While grocery shopping on Christmas Eve, I slipped Lantana into the player, wanting for a moment to move away from the Christmas music I had been listening to in hopes of keeping myself focused on the larger meaning. By the time Lay My Burden Down was echoing in my head, I was, well, focused on the larger meaning.
Separated by four years, Herring's follow-up to her well received 2003 release Wellspring confuses me somewhat. With her growing rep and the probingly intimate, contemporary murder ballad Paper Gown (where she recounts the frightening tale of Susan Smith, the South Carolina mother who drowned her sons) I was ready for a gripping, fiercely substantive listen. But after the traditional Midnight on the Water (lyrics by John Croizat) and the shimmering Fair And Tender Ladies, Lantana becomes imbued with a latter day Sheryl Crow sameness. Yes, Herring's soothingly expressive alto is as it was on the first five tracks. The music, deeply rooted in the Southern soil, is as it was. Her eye for lyrical detail and fearlessness when tackling any subject matter is intact.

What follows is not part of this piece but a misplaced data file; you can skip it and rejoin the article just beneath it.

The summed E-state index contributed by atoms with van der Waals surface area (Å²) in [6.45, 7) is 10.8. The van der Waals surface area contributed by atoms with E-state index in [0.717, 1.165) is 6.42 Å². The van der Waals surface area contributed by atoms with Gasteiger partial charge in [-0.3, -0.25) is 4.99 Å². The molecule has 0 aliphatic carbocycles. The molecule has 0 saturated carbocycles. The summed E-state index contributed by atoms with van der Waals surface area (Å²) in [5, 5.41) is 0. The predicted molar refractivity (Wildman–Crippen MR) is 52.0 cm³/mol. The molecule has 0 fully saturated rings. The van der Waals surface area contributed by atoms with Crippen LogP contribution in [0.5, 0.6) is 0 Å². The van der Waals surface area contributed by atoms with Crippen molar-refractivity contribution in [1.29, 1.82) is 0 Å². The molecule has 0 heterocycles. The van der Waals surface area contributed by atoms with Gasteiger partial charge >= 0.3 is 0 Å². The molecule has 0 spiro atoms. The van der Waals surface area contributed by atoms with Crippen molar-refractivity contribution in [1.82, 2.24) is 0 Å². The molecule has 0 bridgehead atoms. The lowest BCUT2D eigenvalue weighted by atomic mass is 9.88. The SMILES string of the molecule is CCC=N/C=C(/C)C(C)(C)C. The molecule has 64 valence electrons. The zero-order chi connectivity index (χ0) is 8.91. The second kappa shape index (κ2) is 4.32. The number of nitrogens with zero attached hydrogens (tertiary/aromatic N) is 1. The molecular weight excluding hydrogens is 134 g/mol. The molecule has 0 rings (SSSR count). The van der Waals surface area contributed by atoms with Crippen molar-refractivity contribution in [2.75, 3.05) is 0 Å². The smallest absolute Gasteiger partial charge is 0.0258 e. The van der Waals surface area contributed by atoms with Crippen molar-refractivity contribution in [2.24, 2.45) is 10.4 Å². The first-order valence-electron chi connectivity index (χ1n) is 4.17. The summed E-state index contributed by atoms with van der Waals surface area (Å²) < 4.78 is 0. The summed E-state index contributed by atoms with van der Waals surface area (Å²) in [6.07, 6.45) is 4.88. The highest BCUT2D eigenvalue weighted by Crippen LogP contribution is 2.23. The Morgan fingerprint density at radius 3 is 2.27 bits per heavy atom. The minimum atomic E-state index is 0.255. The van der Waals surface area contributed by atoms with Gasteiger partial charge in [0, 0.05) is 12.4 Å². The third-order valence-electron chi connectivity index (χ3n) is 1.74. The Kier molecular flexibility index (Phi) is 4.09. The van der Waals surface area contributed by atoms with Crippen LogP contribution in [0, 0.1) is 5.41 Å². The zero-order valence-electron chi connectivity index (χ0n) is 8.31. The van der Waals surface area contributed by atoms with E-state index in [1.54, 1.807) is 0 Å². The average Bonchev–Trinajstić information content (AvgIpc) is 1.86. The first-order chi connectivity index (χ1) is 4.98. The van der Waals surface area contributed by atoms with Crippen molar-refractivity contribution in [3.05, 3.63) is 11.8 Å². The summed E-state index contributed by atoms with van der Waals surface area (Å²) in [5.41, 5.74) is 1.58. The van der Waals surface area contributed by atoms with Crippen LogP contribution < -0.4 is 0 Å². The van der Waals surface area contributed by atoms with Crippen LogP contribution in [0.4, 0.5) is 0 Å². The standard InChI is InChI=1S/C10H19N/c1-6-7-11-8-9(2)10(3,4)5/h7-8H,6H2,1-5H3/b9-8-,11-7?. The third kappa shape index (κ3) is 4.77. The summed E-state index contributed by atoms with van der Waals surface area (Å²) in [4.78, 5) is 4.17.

So my best advice would be to listen to Lantana (it deserves to be heard by as many as possible) and decide for yourself. Who knows, maybe it's me.
Edited by: David N. Pyles
Copyright 2008, Peterborough Folk Music Society.
This review may be reprinted with prior permission and attribution.
Website design by David N. Pyles